This month’s update covers ticket pricing, business models, and creative placemaking.

Marshall Jones III article on the American Theatre blog raises some interesting questions about how to go about setting and adjusting ticket prices. I used Michael Rushton’s book, Strategic Pricing for the Arts, in a class I taught fall semester. The answer to many of Mr. Jones’s questions can be found in Rushton’s book. For example, the final chapter, “Pricing for Mission,” offers a great foundation for arts managers to build on as they grapple with how much to charge for all types of programming.

The short article about business models is a good refresher when pondering what factors need to be considered in helping an arts organization achieve a degree of focus. I also noticed that a post to the article mentioned the “Business Model Canvas.” If you haven’t used this approach when teaching about creating an arts organization, I suggest you give it your attention. I found the Business Model Canvas a useful visual tool for helping students think through building blocks involved in starting an organization.

Lastly, I came across an article on creative placemaking in a recent Inside Philanthropy posting that offered a useful update to the information in chapter 2 in Management and the Arts. The article points out the placemaking process is achieving a healthy balance of urban and rural projects. I also included a link to the report on projects funded in 2016. The scope and variety of creative placemaking going on in America could make for an interesting discussion that is more current than the 2012 Smokestack Lightning article on page 66.


Is the Ticket Price Right?

Ticket pricing equilibrium is an ever-elusive puzzle for theatre managers. How do you find the sweet spot?


American Theatre, December 2016

As a college student studying theatre in the early 1980s, I frequently paid 50 cents to take PATH to New York, stand on line at the TKTS booth in Duffy Square, and pay $12.50 to see a Broadway show. (A regular ticket was $25.) Venturing into midtown Manhattan during the Reagan presidency was an adventure, as you had to make your way through homeless people living in the street and avoid eye contact with the ladies of the night. Half the Broadway theatres were dark and shuttered. Tickets were relatively inexpensive, so young artists and enthusiasts had easy access to plays, which also served as an extended classroom for emerging artists.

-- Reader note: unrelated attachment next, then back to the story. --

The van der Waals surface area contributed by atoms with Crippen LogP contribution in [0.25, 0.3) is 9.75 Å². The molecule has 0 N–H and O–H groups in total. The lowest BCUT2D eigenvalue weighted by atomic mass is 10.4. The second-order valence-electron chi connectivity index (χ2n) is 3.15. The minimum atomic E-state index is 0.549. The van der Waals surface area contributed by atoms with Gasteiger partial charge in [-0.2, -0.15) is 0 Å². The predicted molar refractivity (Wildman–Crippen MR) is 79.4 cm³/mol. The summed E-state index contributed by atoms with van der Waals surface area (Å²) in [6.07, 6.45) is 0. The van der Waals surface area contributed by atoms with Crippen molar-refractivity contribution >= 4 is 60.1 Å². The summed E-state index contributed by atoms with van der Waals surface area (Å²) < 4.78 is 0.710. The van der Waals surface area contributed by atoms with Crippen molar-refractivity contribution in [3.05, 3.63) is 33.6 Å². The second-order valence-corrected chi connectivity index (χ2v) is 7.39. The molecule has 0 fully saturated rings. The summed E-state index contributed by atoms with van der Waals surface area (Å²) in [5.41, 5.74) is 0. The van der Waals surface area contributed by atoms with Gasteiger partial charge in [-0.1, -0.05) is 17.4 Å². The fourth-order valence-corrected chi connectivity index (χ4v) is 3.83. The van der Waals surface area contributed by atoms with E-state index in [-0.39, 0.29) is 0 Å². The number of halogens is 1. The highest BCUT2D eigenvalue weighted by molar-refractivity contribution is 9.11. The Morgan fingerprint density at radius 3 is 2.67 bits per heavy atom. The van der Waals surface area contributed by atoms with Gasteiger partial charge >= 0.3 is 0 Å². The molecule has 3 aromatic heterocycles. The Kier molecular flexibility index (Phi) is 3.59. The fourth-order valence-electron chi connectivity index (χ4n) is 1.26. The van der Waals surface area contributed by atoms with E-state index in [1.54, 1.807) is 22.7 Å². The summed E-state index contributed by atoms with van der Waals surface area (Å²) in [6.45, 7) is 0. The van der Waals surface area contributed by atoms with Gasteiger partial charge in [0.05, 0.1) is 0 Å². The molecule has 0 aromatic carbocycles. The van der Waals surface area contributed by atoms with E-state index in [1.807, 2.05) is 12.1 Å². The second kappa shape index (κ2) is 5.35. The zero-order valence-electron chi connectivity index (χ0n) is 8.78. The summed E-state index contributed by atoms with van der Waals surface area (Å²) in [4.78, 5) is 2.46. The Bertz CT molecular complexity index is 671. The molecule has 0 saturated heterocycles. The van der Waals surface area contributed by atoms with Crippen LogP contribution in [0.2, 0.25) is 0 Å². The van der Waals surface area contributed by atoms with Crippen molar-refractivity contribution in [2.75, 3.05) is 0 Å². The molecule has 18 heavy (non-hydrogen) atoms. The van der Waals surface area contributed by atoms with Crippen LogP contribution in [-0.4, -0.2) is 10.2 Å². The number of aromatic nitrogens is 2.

Today, every single Broadway theatre is booked, while Hamilton set a record by grossing more than $3.3 million in one week of eight performances. (That’s an average ticket cost of $303!) Premium tickets for Broadway shows can cost north of $200. Adjusting for inflation, the $25 ticket in 1984 should cost only about $58 today. Something is not sufficiently aligned.



Business models for everyone

Arts Professional, December 14, 2016

Why are there so many common misconceptions surrounding business models?

José Rodríguez explains their real purpose and value in the arts.

In the past few years, IETM, the international network for contemporary performing arts, has actively committed to supporting performing arts organisations in their quest to become more sustainable. The arts and cultural sector is challenged by a variety of factors, including public funding cuts, increased competition for available funds, digitalisation, shifts in the way people approach and consume cultural products and services, fast demographic transitions, the increased need to expand audiences and deepen relationships with them.

These challenges are the reason why we started working a few years ago with business models of non-profit arts and cultural organisations all around Europe. In each country the situation of the sector is different, but when the business models topic is first tackled, a few misconceptions usually arise. Here are three of them.



IETM – International network for contemporary performing arts – is a network of over 500 performing arts organisations and individual members working in the contemporary performing arts worldwide: theatre, dance, circus, interdisciplinary live art forms, new media.

For more information about “The Business Model Canvas,” here’s a video you can watch [21:28]:


Want to Know Where Funding for Creative Placemaking Is Headed? Start Here

Mike Scutari, Inside Philanthropy, December 14, 2016

The popularity of creative placemaking shows no signs of abating. And with lots of money in this space, backing a diverse range of activities, it’s important to know how funders are thinking. A challenge here, though, is that there is no universally accepted definition of creative placemaking. The Kresge Foundation admits as much, saying that “many elements of creative placemaking are not well understood, and that lack of clarity inhibits more widespread adoption of the practice.”

Maybe the best way to keep a finger on the pulse of creative placemaking funding right now is to watch ArtPlace America, the 10-year collaborative of foundations, federal agencies, and financial institutions that “works to position arts and culture as a core sector of comprehensive community planning and development in order to help strengthen the social, physical, and economic fabric of communities.” (Okay, there’s one definition for you.)


LINK TO Artplace funded projects in 2016: